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Cautious Welcome For Immigration Changes

Cautious Welcome For Immigration Changes

The umbrella body for New Zealand's immigration consultants has given a cautious welcome to the new points system for skilled migrants announced yesterday.

But the New Zealand Association for Migration & Investment has also sharply criticised the sudden closure of the Interim General Skills Category (IGSC) for migrants.

The NZAMI earlier this year won a court action against the government over retrospective application of previous immigration rule changes. It describes yesterday's unheralded closure of the IGSC as "peremptory" and as harmful to New Zealand's international reputation..

"There are undoubtedly good things about the new points system. For example, the way points are allocated should make residence easier to achieve for many who are strong on practical experience but short on tertiary qualifications. Our economy can only benefit from this more flexible approach," says the NZAMI's Chairman, Bill Milnes.

"We also welcome aspects of the new system which will encourage settlement outside Auckland, although we're disappointed that no additional points will go to those who have family members already in New Zealand. This omission is surprising given Immigration Minister Lianne Dalziel's oft-repeated concern over settlement outcomes and the importance of family networks in facilitating settlement.

"Despite reservations over specifics, we believe the new points system can help meet some of New Zealand's immediate economic needs. We also hope the system's adoption will mark the start of a new era of stability in immigration policy after many years of rapid-fire and often politically-driven policy turnarounds, which have dented our overseas reputation," he adds.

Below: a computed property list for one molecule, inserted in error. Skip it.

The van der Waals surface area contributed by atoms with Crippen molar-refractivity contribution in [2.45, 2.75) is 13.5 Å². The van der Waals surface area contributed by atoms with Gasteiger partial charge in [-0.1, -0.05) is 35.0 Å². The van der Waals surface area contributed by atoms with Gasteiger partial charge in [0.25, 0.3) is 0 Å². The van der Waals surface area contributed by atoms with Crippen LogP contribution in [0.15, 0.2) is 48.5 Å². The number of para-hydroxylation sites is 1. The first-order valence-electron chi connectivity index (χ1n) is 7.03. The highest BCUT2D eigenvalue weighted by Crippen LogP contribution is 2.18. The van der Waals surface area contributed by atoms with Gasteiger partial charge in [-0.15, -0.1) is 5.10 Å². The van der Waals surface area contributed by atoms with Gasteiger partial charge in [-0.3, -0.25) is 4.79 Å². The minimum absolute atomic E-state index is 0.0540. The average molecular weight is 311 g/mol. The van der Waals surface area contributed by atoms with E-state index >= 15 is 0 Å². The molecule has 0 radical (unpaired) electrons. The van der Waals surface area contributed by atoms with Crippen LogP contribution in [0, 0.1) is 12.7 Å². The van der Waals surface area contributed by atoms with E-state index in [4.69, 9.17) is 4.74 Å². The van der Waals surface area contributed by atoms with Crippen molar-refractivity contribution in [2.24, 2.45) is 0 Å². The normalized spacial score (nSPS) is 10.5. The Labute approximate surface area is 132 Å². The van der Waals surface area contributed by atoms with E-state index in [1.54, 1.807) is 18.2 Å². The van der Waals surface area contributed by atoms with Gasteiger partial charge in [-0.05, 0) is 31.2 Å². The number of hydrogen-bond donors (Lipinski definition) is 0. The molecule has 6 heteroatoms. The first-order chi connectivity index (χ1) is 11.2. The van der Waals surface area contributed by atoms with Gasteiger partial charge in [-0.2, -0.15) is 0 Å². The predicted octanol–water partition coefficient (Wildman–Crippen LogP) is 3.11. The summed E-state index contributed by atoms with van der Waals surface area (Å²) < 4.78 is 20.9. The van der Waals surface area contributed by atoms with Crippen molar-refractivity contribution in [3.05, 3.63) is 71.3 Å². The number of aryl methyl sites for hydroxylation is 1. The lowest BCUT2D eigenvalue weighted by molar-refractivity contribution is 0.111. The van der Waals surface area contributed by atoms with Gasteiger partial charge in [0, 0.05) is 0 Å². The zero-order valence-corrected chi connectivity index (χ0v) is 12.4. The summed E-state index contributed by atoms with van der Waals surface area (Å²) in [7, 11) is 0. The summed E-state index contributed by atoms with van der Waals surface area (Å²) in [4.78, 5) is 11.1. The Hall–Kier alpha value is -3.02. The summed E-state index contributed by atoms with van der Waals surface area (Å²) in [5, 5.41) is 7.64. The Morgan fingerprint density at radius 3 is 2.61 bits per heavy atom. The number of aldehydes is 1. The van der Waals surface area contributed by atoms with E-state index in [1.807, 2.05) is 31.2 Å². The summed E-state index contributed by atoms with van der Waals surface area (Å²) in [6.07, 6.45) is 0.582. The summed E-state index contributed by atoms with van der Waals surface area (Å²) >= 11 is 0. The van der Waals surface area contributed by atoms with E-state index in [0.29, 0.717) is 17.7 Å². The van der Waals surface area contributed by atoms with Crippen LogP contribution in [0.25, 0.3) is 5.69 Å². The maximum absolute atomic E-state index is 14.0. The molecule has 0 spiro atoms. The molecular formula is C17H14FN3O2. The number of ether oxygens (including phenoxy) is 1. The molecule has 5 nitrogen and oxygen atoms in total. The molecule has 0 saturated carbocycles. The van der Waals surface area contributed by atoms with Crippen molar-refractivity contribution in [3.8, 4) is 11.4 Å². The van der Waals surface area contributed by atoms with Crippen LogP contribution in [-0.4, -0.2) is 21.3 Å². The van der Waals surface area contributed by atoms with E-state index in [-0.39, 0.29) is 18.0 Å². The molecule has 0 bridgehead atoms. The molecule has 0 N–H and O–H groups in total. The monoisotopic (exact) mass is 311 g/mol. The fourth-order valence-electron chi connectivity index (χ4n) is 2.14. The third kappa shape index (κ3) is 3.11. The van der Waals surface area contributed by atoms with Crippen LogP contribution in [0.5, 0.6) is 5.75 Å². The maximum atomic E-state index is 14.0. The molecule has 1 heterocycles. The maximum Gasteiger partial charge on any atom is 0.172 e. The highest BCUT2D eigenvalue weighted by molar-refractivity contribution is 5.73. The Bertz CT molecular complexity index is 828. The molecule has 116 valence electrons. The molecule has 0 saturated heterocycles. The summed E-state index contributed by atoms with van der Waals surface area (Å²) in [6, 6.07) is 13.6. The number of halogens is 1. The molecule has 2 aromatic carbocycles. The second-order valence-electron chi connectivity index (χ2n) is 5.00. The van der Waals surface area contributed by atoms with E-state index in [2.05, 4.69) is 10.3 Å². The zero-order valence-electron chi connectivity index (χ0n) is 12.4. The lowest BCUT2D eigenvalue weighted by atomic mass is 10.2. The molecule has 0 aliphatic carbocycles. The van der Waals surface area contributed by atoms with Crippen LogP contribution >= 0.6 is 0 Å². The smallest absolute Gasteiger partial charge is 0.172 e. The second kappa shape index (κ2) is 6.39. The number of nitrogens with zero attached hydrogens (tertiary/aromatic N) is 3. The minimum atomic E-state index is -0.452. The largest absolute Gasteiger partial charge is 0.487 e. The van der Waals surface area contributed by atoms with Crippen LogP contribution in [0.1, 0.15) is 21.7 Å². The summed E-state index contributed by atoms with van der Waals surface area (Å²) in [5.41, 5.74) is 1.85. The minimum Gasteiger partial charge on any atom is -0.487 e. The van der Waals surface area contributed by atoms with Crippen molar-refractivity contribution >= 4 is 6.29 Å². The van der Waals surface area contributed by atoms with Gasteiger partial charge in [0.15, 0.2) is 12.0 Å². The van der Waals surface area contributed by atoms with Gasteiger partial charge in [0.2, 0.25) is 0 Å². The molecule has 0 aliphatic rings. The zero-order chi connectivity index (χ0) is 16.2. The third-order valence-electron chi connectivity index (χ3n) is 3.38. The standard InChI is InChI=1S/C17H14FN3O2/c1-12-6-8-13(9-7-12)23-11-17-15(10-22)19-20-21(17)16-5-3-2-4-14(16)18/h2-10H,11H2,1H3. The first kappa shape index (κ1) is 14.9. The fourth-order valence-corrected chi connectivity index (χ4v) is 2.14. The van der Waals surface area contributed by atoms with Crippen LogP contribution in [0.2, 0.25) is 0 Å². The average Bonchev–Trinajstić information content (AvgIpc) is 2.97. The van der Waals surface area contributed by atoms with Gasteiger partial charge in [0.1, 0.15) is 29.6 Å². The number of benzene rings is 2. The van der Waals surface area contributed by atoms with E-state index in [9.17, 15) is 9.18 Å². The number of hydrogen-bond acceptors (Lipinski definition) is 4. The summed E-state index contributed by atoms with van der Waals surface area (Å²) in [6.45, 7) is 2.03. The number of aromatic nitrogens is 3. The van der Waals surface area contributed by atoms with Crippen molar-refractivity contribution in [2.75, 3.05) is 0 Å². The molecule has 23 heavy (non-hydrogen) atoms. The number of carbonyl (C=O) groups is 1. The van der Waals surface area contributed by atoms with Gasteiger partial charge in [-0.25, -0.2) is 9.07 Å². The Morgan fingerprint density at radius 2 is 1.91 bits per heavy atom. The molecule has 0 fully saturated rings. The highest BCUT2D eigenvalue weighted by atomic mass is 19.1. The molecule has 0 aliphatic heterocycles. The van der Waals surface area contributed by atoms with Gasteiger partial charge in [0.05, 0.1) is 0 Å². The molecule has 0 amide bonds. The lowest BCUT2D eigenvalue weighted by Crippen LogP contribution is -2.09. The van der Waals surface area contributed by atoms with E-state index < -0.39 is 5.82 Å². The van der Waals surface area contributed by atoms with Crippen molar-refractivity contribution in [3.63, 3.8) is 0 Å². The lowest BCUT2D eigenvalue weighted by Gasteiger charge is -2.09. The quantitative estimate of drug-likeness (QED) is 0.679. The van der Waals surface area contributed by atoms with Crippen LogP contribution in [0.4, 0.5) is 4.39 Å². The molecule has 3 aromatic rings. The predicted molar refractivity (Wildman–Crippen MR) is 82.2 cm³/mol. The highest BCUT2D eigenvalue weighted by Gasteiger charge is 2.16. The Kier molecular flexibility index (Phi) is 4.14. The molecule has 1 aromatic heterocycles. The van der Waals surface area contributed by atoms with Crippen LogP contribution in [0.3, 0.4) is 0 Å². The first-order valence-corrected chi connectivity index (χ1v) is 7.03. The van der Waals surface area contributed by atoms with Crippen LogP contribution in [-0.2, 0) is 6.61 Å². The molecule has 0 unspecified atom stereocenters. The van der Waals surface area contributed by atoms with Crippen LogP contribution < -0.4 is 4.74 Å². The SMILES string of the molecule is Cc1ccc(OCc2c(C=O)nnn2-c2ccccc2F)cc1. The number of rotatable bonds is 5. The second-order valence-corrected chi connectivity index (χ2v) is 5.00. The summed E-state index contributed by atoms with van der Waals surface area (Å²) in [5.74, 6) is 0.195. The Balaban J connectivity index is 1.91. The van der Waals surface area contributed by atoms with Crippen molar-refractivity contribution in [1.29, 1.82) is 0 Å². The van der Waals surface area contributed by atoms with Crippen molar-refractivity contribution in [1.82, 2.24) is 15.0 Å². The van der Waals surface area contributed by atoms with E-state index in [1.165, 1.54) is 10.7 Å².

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Mr Milnes says, however, that large numbers of would-be immigrants will now be left in the lurch by the sudden closure of the IGSC.

"We understand from the Minister that those who lodged applications before mid-day yesterday will still be considered under the IGSC rules. But there will be many others who have devoted considerable amounts of time and money to achieving the medical and other types of certification required for lodging an application, albeit that their applications have not yet been received by the relevant offices of the New Zealand Immigration Service. Most of these people will now join the long list of disappointed would-be New Zealanders caught in the backwash of peremptory and over-hasty policy change" he says.

Bill Milnes describes as "simply not good enough", the Minister's explanation that no warning was given of the IGSC category closure, because she was anxious to prevent a sudden rush of applications under the old rules.

"Administrative convenience is not a sufficient reason for denying people their rights or for failing to meet legitimate and reasonable expectations. The Minister is certainly aware of the huge costs that can be required for medical examinations, let alone for other steps required before applying to come here. She should have allowed for this by providing adequate notice to potential applicants.

"The IGSC category was introduced when the government announced its comprehensive immigration policy revamp in July this year. Despite its temporary status it was firmly part of our country's immigration policy and thousands have pursued their goal of relocating here in good faith on the basis of this policy," he says.

"The sudden manner of the IGSC's disappearance will boost the perception that our government lacks humanity, probity and reliability in immigration matters. Whether or not that perception is justified, its existence cannot be good for New Zealand," he says.

The New Zealand Association for Migration and Investment represents more than 150 members, including immigration and investment consultants, banks, business specialists and financial advisers. The Association seeks consistent, fair, reliable immigration policies of long-term benefit to New Zealand.

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